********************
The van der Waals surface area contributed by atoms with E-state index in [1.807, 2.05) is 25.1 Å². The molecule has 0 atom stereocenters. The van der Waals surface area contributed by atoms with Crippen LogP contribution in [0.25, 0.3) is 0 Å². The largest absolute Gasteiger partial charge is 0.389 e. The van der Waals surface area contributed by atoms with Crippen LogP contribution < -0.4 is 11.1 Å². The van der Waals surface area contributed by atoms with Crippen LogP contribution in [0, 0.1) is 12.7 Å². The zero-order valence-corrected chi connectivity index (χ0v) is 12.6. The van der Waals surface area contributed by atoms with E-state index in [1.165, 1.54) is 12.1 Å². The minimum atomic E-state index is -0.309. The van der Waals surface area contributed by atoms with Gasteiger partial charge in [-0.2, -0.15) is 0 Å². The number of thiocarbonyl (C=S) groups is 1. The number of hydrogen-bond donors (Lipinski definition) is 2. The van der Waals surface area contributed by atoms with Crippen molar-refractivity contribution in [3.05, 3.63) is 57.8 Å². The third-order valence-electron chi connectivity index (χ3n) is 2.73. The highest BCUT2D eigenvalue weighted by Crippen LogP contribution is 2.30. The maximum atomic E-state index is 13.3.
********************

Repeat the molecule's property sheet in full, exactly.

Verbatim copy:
The van der Waals surface area contributed by atoms with E-state index in [1.807, 2.05) is 25.1 Å². The molecule has 0 atom stereocenters. The van der Waals surface area contributed by atoms with Crippen LogP contribution in [0.25, 0.3) is 0 Å². The largest absolute Gasteiger partial charge is 0.389 e. The van der Waals surface area contributed by atoms with Crippen LogP contribution < -0.4 is 11.1 Å². The van der Waals surface area contributed by atoms with Crippen LogP contribution in [0, 0.1) is 12.7 Å². The zero-order valence-corrected chi connectivity index (χ0v) is 12.6. The van der Waals surface area contributed by atoms with E-state index in [1.165, 1.54) is 12.1 Å². The minimum atomic E-state index is -0.309. The van der Waals surface area contributed by atoms with Gasteiger partial charge in [-0.2, -0.15) is 0 Å². The number of thiocarbonyl (C=S) groups is 1. The number of hydrogen-bond donors (Lipinski definition) is 2. The van der Waals surface area contributed by atoms with Crippen molar-refractivity contribution in [3.05, 3.63) is 57.8 Å². The third-order valence-electron chi connectivity index (χ3n) is 2.73. The highest BCUT2D eigenvalue weighted by Crippen LogP contribution is 2.30. The maximum atomic E-state index is 13.3.